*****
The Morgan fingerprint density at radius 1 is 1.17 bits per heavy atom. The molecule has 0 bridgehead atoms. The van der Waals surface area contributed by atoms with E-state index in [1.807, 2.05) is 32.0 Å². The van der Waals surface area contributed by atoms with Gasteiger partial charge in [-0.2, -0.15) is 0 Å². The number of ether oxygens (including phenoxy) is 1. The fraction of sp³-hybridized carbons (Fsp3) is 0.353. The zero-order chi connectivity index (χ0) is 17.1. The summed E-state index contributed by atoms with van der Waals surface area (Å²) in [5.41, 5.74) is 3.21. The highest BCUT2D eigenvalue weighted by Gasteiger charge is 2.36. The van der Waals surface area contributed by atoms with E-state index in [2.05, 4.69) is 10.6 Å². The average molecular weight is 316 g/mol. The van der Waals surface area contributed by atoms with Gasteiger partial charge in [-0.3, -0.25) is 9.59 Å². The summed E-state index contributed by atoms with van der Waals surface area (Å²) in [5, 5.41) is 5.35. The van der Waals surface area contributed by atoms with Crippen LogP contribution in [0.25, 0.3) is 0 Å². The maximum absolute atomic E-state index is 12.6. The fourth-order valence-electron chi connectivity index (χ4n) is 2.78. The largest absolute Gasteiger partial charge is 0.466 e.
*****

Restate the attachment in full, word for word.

The Morgan fingerprint density at radius 1 is 1.17 bits per heavy atom. The molecule has 0 bridgehead atoms. The van der Waals surface area contributed by atoms with E-state index in [1.807, 2.05) is 32.0 Å². The van der Waals surface area contributed by atoms with Gasteiger partial charge in [-0.2, -0.15) is 0 Å². The number of ether oxygens (including phenoxy) is 1. The fraction of sp³-hybridized carbons (Fsp3) is 0.353. The zero-order chi connectivity index (χ0) is 17.1. The summed E-state index contributed by atoms with van der Waals surface area (Å²) in [5.41, 5.74) is 3.21. The highest BCUT2D eigenvalue weighted by Gasteiger charge is 2.36. The van der Waals surface area contributed by atoms with E-state index in [2.05, 4.69) is 10.6 Å². The average molecular weight is 316 g/mol. The van der Waals surface area contributed by atoms with Gasteiger partial charge in [-0.3, -0.25) is 9.59 Å². The summed E-state index contributed by atoms with van der Waals surface area (Å²) in [5, 5.41) is 5.35. The van der Waals surface area contributed by atoms with Crippen LogP contribution in [0.25, 0.3) is 0 Å². The maximum absolute atomic E-state index is 12.6. The fourth-order valence-electron chi connectivity index (χ4n) is 2.78. The largest absolute Gasteiger partial charge is 0.466 e.